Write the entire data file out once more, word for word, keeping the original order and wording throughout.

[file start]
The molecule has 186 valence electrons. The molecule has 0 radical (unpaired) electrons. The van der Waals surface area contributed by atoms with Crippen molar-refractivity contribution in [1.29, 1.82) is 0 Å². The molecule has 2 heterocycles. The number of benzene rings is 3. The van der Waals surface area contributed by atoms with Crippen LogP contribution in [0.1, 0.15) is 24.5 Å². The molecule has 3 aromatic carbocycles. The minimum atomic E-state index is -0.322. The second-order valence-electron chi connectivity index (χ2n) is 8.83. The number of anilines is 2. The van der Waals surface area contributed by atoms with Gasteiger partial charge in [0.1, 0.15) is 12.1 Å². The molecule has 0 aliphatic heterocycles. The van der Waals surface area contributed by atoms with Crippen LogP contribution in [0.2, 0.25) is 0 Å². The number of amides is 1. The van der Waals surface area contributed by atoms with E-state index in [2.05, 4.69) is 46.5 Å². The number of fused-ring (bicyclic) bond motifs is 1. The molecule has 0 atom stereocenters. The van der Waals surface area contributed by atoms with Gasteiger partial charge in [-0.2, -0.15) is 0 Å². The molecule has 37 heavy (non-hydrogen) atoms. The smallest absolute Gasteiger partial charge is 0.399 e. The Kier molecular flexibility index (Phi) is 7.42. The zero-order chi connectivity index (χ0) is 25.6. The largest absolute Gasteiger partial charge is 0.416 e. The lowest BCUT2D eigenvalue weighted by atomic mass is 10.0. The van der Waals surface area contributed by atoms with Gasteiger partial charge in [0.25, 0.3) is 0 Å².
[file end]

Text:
The molecule has 186 valence electrons. The molecule has 0 radical (unpaired) electrons. The van der Waals surface area contributed by atoms with Crippen molar-refractivity contribution in [1.29, 1.82) is 0 Å². The molecule has 2 heterocycles. The number of benzene rings is 3. The van der Waals surface area contributed by atoms with Crippen LogP contribution in [0.1, 0.15) is 24.5 Å². The molecule has 3 aromatic carbocycles. The minimum atomic E-state index is -0.322. The second-order valence-electron chi connectivity index (χ2n) is 8.83. The number of anilines is 2. The van der Waals surface area contributed by atoms with Gasteiger partial charge in [0.1, 0.15) is 12.1 Å². The molecule has 0 aliphatic heterocycles. The van der Waals surface area contributed by atoms with Crippen LogP contribution in [0.2, 0.25) is 0 Å². The number of amides is 1. The van der Waals surface area contributed by atoms with E-state index in [2.05, 4.69) is 46.5 Å². The number of fused-ring (bicyclic) bond motifs is 1. The molecule has 0 atom stereocenters. The van der Waals surface area contributed by atoms with Gasteiger partial charge in [-0.2, -0.15) is 0 Å². The molecule has 37 heavy (non-hydrogen) atoms. The smallest absolute Gasteiger partial charge is 0.399 e. The Kier molecular flexibility index (Phi) is 7.42. The zero-order chi connectivity index (χ0) is 25.6. The largest absolute Gasteiger partial charge is 0.416 e. The lowest BCUT2D eigenvalue weighted by atomic mass is 10.0. The van der Waals surface area contributed by atoms with Gasteiger partial charge in [0.25, 0.3) is 0 Å².